Thursday, 29 October 2015

Finland : Thinking of human rights and laws and arms regulations but forgetting it when oil money arrives

A NGO raps Finland for arms exports to Arab countries…
Finland needs to revisit its policy of exporting arms to Saudi Arabia and the United Arab Emirates, says a group of security researchers. On Monday, the peace and security NGO Safer Globe released its 2014 review of Finnish arms exports, which found that the arms trade is being conducted with countries known to engage in human rights abuses.

According to Safer Globe’s latest report, the majority of Finland’s arms exports in 2014 went to Sweden. 

However the next biggest buyers on the list were Saudi Arabia and the United Arab Emirates. The independent research network questioned Finnish arms sales to countries in the Arabian Peninsula, pointing out that weapons such as mortars had been exported to the region.

Finnish researcher Johannes Lehtinen asks:
"Has there been sufficient consideration given to which regions weapons are being sent to?
Has there been adequate risk analysis about whether or not arms are being traded onwards and whether those destinations are conflict-prone,"?

The report pointed out that weapons exports always have the tacit consent of the buyer nations, adding that it is likely that the trade with Arab countries will continue.
This is just anther comment where the author hopes he is smarter than the reader...

It actually tells you that the buyer has done his legal share...but it doesn't hinder weapons
being bought up by Saudis and Emirates as their moral is long known not to match that of any western nation. Their moral and objectives are hardly reflecting that of western defence interests either.  In other words Finnish arms exports should reflect the Governmental policies held at home! 

Finland is a nation where start guns and some stronger air rifles even are under strict control and a licence is needed for all arms with high requirements regarding belonging to a shooting club or being a schooled hunter which also is a licence.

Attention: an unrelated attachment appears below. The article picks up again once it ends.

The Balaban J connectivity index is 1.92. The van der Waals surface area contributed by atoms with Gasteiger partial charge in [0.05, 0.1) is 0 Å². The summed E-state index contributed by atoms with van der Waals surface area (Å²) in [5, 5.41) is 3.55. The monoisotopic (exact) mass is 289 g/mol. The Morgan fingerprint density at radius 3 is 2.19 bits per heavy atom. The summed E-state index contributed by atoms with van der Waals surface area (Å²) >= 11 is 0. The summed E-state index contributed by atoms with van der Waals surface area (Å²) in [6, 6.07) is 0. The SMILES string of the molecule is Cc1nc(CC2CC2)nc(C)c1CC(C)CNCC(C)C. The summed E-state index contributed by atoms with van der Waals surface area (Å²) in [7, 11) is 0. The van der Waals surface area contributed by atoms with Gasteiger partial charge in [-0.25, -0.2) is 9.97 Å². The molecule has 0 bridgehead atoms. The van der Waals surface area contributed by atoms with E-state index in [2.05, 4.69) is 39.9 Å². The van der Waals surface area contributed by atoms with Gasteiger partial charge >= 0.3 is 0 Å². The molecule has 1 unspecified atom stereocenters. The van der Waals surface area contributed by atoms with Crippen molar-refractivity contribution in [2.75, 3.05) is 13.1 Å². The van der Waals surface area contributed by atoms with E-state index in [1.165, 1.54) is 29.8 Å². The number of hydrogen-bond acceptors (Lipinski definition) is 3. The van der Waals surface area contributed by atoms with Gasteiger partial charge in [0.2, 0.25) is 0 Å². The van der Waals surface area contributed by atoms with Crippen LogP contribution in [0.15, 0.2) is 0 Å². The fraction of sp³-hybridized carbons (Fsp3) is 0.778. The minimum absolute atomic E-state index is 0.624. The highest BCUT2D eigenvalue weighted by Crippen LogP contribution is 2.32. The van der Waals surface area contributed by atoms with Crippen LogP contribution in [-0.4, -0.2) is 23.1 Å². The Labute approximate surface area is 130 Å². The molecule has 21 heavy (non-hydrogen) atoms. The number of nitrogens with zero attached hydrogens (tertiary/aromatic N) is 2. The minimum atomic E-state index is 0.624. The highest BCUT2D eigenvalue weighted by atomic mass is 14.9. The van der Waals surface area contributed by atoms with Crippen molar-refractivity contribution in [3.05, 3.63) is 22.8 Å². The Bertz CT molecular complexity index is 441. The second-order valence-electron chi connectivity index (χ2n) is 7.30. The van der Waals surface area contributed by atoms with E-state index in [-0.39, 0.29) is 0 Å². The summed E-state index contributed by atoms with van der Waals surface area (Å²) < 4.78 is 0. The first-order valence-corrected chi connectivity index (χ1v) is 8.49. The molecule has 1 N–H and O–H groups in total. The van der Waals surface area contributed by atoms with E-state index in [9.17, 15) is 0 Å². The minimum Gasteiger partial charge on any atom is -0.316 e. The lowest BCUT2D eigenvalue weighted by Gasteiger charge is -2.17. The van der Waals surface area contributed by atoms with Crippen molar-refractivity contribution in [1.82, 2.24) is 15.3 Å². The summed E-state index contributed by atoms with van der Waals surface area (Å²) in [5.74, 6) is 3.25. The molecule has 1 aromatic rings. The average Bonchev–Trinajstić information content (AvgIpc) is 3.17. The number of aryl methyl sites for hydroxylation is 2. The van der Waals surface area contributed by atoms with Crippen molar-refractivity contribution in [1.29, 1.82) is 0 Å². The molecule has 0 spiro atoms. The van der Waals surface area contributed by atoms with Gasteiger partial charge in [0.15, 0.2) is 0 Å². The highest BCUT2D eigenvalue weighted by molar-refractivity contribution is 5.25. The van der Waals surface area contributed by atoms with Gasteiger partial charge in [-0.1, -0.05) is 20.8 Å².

SDR asks why would the Finnish citizen have all these requirements if any Oil Rich Arab can walk in and but a shipload of munitioned grenade launcher without any what ever control on who the end user is. 
This mocks the spirit of Finnish arms laws, and common sense tells us Helsinki Think Tank which is concerned about the Governmental micro management of Finnish citizens while leaving Finnish Industry to live according to own laws and morale.
Dualistic moral and law making has no place in a developed transparent western society Mike Hulden the current Chair of Helsinki Think Tank tells us.

Finland needs to ask for a end user certificate or stop any export to nations supporting waring parties in conflict zone.

So the following comment doesn't come as a surprise:
"It could well be that exports to the Middle East, especially to Saudi Arabia and the United Arab Emirates will continue, because of the strong trading ties," Lehtinen remarked.

Armoured personnel carriers and mortars account for the bulk of products exported by Finland’s defence industry. Finland has many high quality arms producers and arms related tech producers where larger amount might not be seen.
Finland’s munitions exports, alone were valued at 223 million euros in 2014, roughly the same as in the previous year writes YLE. 

Finland's shady side not that has been tried to cover up to the fact that the Finnish state partly owns Patria is a saga worth telling and which can easily be served as sale reference on honest trade.

2015 Patria executives found guilty of bribing Croatian officials

A Finnish court has sentenced two former directors of the arms manufacturer to a conditional sentence of one year eight months' imprisonment, and ordered the company to pay a fine of almost 300,000 euros. 

The judgement is the latest in a line of corruption convictions involving executives at the defence contractor, which is majority owned by the Finnish state.